Google has entered that rarefied tier of corporations whose services or products are indispensable to American life. Its search engine is an essential tool for Internet users, and the ingenious way it matches advertisements to the contents of any given search has transformed the world of marketing. The company's second main product is AdSense, a service whereby it posts ads on thousands of Web sites and blogs in a revenue-sharing arrangement that finances much of the online media industry. But as more and more media outlets come to depend on Google, one of its key policies is quietly, systematically punishing ambitious journalism all over the Web. If this trend continues, Google's power and ubiquity could inadvertently cripple an independent press in the Internet era.
The genius of Google lies in its capacity to pair advertising with similarly themed editorial content. This technique is revolutionizing the very nature of advertising, as businesses exercise more control than ever over the contexts in which their messages appear. Hardware stores, for example, can now ensure that their ads are placed next to stories about home improvement. But businesses also want to control what they don't appear next to automakers are displeased when their ads appear next to stories about traffic accidents. In response, in 2003, Google developed "sensitivity filters" to periodically scan the Web sites of its partners in search of violence, mature content, or other unacceptable material. "They detect sensitive content that we probably don't want to be showing advertising beside, and show public service announcements instead," says Shuman Ghosemajumder, Google's business product manager for trust and safety.
Unfortunately, when Google withholds advertising it also withholds the accompanying revenue, cutting off money whenever Web sites publish stories it deems too violent or tragic. Regardless of how important a story may be, the company's algorithm pulls its advertising whenever it detects too much carnage. Asked if Google would display ads next to stories about the recent Israeli massacre of Lebanese children, for example, Ghosemajumder says, "That's an example of something that is very difficult to find sensitive advertising [for]." The larger Google gets, and the more indispensable it becomes to news-related Web sites, the bigger this problem will become.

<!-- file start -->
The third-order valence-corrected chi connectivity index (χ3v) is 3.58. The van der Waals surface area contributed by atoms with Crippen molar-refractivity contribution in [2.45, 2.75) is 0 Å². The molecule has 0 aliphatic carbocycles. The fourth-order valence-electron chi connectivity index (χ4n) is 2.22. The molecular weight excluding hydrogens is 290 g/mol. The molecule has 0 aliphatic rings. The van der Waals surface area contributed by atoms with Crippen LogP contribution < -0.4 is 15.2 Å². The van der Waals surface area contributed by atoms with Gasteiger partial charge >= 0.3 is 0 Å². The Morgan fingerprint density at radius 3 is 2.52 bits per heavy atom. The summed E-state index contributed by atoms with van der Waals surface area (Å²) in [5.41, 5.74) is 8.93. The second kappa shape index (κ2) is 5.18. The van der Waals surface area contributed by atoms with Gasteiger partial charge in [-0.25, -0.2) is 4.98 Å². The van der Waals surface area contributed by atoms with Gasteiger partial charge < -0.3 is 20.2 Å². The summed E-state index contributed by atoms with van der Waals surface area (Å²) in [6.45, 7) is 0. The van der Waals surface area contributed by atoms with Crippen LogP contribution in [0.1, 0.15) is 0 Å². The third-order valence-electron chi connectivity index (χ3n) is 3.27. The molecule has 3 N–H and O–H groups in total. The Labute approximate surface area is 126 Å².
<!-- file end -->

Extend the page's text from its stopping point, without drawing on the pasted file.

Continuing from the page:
Earlier this year, Salon signed a small advertising contract with Google, and employees quickly discovered that whenever a story dealt with sex too explicitly, the search engine would automatically pull its ads. Salon ran stories about a Senate hearing on the effects of pornography, a study on the effect of sex on stress levels, and British attitudes toward rape victims; Google pulled its ads for each of these articles. "What we found in working with Google was that because some of our content violated its 'family-safe policy,' as a result we had to work with other partners such as Yahoo," says Kathryn Surso, Salon's vice president of business development.
Even individual bloggers have encountered this problem. Alameda resident Bob Mendelsohn supplements his earnings from video editing and audio production with revenue from AdSense ads on his blogs, including one that profiles ski instructors. Two months ago, Mendelsohn noticed that Google had replaced one of its ads with a public service announcement. "They all had ads, but one just kept showing Katrina ads," he says. "I couldn't figure out why." After reviewing the profile, he guessed that some of the words he used teenager, husband, bachelor could be misread as part of a porn story. "I pulled a few words out, and the next day I had ads," he says.